14001: context is everything

26th February 2015


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John Hooper

Understanding an organisation and its context is required by the revised 14001 standard. Greg Roberts discovers how.

The clause in 14001: 2015 to understand the organisation and its context will require high-level understanding of the important internal and external issues that can affect an organisation's environmental management system (EMS). A workshop approach to increase cross-functional understanding and input from across the organisation would be one way to ensure this requirement helps improve the effectiveness of the EMS.

But an EMS tends to be the exclusive domain of only one or two people, disconnecting it from the rest of the business and, with the exception of environmental issues, what is happening in the outside world. As a result, the system often lacks exposure to "big picture issues", which have the potential to seriously affect, negatively or positively, the ongoing success of the EMS and the business itself. Examples of such issues include a possible change in government, a changing workforce or future restrictions on accessing critical substances. Such issues could be a threat or an opportunity or both, and apply to the environment and the organisation. If the revised standard helps an organisation to identify, assess and manage risk, it, as well as the EMS, will prove its extra resilience.

Focusing on these kinds of "macro" issues is not familiar EMS territory, though arguably it should be, given that they could limit the success of a system. 14001: 2015 will require organisations to think beyond risk in the sense of environmental aspects but also consider the risk to the success of the EMS itself.

Intended outcomes

The revised standard will require organisations to determine external and internal issues that are relevant to its purpose and that affect its ability to achieve the intended outcomes of its EMS. The term "intended outcome" refers to what the organisation is required to and wants to achieve by implementing the EMS. The minimum intended outcomes under the revised standard are likely to include enhancing environmental performance, complying with statutory obligations and fulfilling environmental objectives. However, ISO 14004 - the guidance document on establishing, implementing, maintaining or improving an EMS, which is also being revised - encourages organisations to set additional intended outcomes. These could include going beyond the EMS or legislative requirements by, for example, adopting social and environmental sustainability principles.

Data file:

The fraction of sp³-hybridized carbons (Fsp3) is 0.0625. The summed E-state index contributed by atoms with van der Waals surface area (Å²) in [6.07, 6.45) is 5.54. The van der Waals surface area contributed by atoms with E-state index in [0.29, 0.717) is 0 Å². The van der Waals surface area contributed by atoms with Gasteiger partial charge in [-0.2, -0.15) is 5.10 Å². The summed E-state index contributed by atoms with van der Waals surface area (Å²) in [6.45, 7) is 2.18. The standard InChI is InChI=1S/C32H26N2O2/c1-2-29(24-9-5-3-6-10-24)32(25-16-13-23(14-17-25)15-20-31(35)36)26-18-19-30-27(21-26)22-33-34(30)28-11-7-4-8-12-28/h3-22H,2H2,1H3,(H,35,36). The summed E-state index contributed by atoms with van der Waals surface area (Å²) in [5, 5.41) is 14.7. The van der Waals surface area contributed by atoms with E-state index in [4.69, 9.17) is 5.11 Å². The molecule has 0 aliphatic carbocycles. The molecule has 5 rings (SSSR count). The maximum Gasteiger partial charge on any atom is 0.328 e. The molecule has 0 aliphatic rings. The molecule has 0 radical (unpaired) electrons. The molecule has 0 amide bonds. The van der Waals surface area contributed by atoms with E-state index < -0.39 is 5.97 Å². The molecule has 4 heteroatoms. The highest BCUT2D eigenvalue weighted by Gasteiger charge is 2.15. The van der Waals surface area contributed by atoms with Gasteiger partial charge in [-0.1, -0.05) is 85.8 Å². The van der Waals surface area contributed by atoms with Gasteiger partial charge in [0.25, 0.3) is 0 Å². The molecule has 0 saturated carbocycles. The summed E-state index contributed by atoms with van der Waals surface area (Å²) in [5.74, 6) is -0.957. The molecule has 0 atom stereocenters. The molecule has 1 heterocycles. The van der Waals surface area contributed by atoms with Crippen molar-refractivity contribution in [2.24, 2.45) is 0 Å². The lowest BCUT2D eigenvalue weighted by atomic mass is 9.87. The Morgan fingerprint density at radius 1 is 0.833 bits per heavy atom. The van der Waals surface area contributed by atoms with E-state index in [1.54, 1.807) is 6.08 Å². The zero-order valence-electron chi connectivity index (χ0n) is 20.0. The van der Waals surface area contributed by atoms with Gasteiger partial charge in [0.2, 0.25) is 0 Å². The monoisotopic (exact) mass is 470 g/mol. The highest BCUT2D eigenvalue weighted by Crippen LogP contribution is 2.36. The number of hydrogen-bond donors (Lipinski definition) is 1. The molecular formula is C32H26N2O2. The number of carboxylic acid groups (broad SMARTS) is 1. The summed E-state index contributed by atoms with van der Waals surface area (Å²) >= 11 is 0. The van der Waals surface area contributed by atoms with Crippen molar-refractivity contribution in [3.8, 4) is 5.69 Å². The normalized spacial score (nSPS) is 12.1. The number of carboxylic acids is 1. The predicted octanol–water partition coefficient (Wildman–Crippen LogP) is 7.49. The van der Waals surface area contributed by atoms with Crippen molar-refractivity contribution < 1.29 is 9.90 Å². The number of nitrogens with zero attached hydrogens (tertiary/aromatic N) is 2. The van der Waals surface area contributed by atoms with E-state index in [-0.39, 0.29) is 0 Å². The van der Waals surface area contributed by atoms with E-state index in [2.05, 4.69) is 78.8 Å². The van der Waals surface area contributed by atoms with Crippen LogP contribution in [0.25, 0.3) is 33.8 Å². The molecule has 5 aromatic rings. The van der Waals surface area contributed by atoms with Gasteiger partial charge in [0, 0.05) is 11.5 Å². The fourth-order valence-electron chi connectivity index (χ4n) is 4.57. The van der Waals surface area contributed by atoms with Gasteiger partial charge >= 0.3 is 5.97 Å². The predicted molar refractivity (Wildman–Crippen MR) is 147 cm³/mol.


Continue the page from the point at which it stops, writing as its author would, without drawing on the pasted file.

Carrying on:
A further element of the requirement to understand the organisation and its context is that practitioners will also have to consider environmental conditions affecting the organisation as well as those conditions the business affects. This flips the existing demand, "what is our impact on the environment?", to one that also considers the effect of a changing environment on the organisation. Obvious examples are climate change, resource scarcity and decline in natural capital. This widens the interaction with other processes, such as business continuity and corporate risk, and raises the value of 14001 across the organisation.

Determining context

Although the revised 14001 standard does not specify how to determine context, 14004 suggests organisations undertake a context review. This could include interviews, questionnaires, surveys and research. However, what is fundamental is that the process receives input from all departments, including finance, training, human resources and commercial and design, to gather a breadth of expertise. Not only will this ensure an appreciation of the context but also wider engagement, particularly with those functions not previously involved with the EMS. This support will be critical for every other requirement of 14001: 2015.

A valuable way of undertaking the context review is to hold a workshop to share ideas. A PESTLE analysis can be used to structure the conversation and help to achieve buy-in to what is often seen as a peripheral or niche area. This type of analysis can be used to develop an understanding of the external context in which an organisation operates as well as the internal context. It has six themes:

  • Political - Who is or could be in government? What are their policies? What about internal politics, organisational structure and style?
  • Economic - Is there growth or recession? How about inflation levels? Are interest and exchange rates rising, falling or stable? What capital is available?
  • Social - What are the changing demographics and trends? What are the main concerns of society?
  • Technological - What new technology or materials are emerging? What is the cost of renewables? What are the levels of internal R&D expenditure?